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To thank Corona warriors, and as a part of its #Thankyouheroes campaign, Toy maker Mattel Inc (MAT.O) launches one-of-a-kind Barbie dolls to recognise the women of science as 'role model' dolls. This includes Oxford/AstraZeneca vaccine co-developer Sarah Gilbert who has several science accolades to her credit.
Gilbert specialises in the development of vaccines against influenza and emerging viral pathogens. She will have a new Barbie modelled after her and will share this honour with other important personalities like Marilyn Monroe, Beyonce and Eleanor Roosevelt.
A 59-year-old British vaccinologist, Gilbert is a professor at the Oxford University and her Barbie will share the scientist's oversized black glasses, long auburn hair and will wear a white blouse and navy blue pantsuit.
In an interview with The Guardian, Gilbert said that she first found Mattel's recognition 'very strange' but hopes it inspires other young women across the globe to work in science, technology, engineering and mathematics careers (STEM). "I am passionate about inspiring the next generation of girls into STEM careers and hope that children who see my Barbie will realize how vital careers in science are to help the world around us," she said. "My wish is that my doll will show children careers they may not be aware of, like a vaccinologist."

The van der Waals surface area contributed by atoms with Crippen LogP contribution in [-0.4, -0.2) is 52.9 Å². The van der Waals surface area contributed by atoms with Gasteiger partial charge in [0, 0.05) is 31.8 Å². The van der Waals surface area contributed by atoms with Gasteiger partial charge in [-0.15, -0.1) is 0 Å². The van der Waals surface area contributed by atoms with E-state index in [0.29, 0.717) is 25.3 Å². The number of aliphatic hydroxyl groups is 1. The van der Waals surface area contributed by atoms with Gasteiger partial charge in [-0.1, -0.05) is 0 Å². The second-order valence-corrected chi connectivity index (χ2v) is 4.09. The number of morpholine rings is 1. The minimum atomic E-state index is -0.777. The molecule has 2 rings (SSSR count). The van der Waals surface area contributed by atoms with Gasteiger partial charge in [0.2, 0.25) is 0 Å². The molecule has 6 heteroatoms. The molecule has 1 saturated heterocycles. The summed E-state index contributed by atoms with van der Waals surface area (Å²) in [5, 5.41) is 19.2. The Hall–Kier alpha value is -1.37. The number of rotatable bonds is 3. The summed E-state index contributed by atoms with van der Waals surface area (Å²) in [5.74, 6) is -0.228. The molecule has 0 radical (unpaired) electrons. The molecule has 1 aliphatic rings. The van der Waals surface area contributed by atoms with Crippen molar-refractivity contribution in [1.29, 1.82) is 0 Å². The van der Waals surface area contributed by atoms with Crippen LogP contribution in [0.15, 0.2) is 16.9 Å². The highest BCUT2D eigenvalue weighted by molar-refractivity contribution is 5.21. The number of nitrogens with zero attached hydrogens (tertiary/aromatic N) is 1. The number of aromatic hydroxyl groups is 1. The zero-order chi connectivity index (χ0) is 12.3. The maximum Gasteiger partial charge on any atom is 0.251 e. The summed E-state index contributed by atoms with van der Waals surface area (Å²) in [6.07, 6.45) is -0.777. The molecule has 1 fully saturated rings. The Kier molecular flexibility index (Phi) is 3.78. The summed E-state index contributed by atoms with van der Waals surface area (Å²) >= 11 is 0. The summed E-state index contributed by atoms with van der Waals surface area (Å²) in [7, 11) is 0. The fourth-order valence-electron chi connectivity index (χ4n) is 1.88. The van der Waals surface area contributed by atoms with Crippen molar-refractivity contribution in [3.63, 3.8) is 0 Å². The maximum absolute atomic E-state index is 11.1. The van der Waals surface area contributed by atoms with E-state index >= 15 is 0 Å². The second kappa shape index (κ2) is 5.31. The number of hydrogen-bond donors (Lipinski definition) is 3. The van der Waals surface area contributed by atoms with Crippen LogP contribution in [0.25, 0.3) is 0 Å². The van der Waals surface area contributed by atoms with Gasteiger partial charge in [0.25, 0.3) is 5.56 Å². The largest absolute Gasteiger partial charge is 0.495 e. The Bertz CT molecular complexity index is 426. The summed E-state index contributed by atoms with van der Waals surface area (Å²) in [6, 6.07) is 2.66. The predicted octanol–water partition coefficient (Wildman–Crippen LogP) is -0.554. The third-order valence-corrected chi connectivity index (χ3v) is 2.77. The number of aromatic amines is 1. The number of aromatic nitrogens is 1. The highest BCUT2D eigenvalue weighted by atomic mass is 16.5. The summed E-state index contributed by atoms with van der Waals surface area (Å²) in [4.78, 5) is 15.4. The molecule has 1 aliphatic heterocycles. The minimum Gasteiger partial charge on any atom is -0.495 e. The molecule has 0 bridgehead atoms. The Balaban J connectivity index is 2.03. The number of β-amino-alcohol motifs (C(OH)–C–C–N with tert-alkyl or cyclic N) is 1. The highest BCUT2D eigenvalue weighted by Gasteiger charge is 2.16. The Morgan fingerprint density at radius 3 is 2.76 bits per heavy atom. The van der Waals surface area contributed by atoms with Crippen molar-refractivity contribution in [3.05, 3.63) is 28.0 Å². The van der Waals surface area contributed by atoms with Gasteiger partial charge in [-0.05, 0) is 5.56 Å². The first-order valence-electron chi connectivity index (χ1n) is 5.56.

Six women in total have been honoured with Barbie dolls and due to their fight against COVID-19. Five other honourees include US healthcare workers Dr Audrey Sue Cruz and emergency room nurse Amy O'Sullivan, Canadian doctor and advocate against systemic racism in health care Chicka Stacy Oriuwa, Brazilian biomedical researcher Dr Jaqueline Goes de Jesus and Australian doctor and protective gown developer Kirby White, said the toymaker.
Oxford/AstraZeneca vaccine co-developer Sarah Gilbert is honored with a Barbie doll. Gilbert's Barbie shares the scientist's long auburn hair, oversized black glasses and wears a navy blue pantsuit and white blouse https://t.co/fMICB5rcKr pic.twitter.com/2tgDNjahua— Reuters (@Reuters) August 5, 2021